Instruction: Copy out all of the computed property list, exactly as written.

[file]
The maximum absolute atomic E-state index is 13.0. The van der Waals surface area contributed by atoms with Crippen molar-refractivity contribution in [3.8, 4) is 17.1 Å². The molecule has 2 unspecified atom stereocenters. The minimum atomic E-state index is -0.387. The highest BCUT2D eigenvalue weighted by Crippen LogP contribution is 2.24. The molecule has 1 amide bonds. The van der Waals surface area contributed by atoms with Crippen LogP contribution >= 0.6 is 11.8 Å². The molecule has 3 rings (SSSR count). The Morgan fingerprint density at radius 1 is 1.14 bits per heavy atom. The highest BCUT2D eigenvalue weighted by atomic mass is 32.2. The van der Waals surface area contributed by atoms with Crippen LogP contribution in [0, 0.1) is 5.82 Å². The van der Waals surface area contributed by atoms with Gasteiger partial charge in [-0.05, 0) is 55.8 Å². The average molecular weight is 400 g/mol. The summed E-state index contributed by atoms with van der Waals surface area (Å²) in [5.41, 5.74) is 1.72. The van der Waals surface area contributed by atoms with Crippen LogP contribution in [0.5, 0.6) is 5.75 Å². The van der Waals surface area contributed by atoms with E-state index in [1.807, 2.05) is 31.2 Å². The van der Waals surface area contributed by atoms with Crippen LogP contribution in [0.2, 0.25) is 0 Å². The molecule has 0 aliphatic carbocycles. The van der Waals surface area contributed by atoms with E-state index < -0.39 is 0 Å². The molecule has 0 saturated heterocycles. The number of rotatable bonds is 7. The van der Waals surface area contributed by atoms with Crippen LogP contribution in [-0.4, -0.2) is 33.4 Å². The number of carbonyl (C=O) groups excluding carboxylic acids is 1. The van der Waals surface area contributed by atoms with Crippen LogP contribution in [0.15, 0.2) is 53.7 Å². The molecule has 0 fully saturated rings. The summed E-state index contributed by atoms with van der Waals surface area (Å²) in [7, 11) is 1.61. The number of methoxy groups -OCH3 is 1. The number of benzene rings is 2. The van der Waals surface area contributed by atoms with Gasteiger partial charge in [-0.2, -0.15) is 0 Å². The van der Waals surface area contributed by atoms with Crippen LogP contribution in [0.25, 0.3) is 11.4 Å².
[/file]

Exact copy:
The maximum absolute atomic E-state index is 13.0. The van der Waals surface area contributed by atoms with Crippen molar-refractivity contribution in [3.8, 4) is 17.1 Å². The molecule has 2 unspecified atom stereocenters. The minimum atomic E-state index is -0.387. The highest BCUT2D eigenvalue weighted by Crippen LogP contribution is 2.24. The molecule has 1 amide bonds. The van der Waals surface area contributed by atoms with Crippen LogP contribution >= 0.6 is 11.8 Å². The molecule has 3 rings (SSSR count). The Morgan fingerprint density at radius 1 is 1.14 bits per heavy atom. The highest BCUT2D eigenvalue weighted by atomic mass is 32.2. The van der Waals surface area contributed by atoms with Crippen LogP contribution in [0, 0.1) is 5.82 Å². The van der Waals surface area contributed by atoms with Gasteiger partial charge in [-0.05, 0) is 55.8 Å². The average molecular weight is 400 g/mol. The summed E-state index contributed by atoms with van der Waals surface area (Å²) in [5.41, 5.74) is 1.72. The van der Waals surface area contributed by atoms with Crippen LogP contribution in [0.5, 0.6) is 5.75 Å². The van der Waals surface area contributed by atoms with E-state index in [1.807, 2.05) is 31.2 Å². The van der Waals surface area contributed by atoms with Crippen LogP contribution in [0.2, 0.25) is 0 Å². The molecule has 0 aliphatic carbocycles. The van der Waals surface area contributed by atoms with E-state index < -0.39 is 0 Å². The molecule has 0 saturated heterocycles. The number of rotatable bonds is 7. The van der Waals surface area contributed by atoms with Crippen LogP contribution in [-0.4, -0.2) is 33.4 Å². The number of carbonyl (C=O) groups excluding carboxylic acids is 1. The van der Waals surface area contributed by atoms with Crippen LogP contribution in [0.15, 0.2) is 53.7 Å². The molecule has 0 fully saturated rings. The summed E-state index contributed by atoms with van der Waals surface area (Å²) in [7, 11) is 1.61. The number of methoxy groups -OCH3 is 1. The number of benzene rings is 2. The van der Waals surface area contributed by atoms with Gasteiger partial charge in [-0.2, -0.15) is 0 Å². The van der Waals surface area contributed by atoms with Crippen LogP contribution in [0.25, 0.3) is 11.4 Å².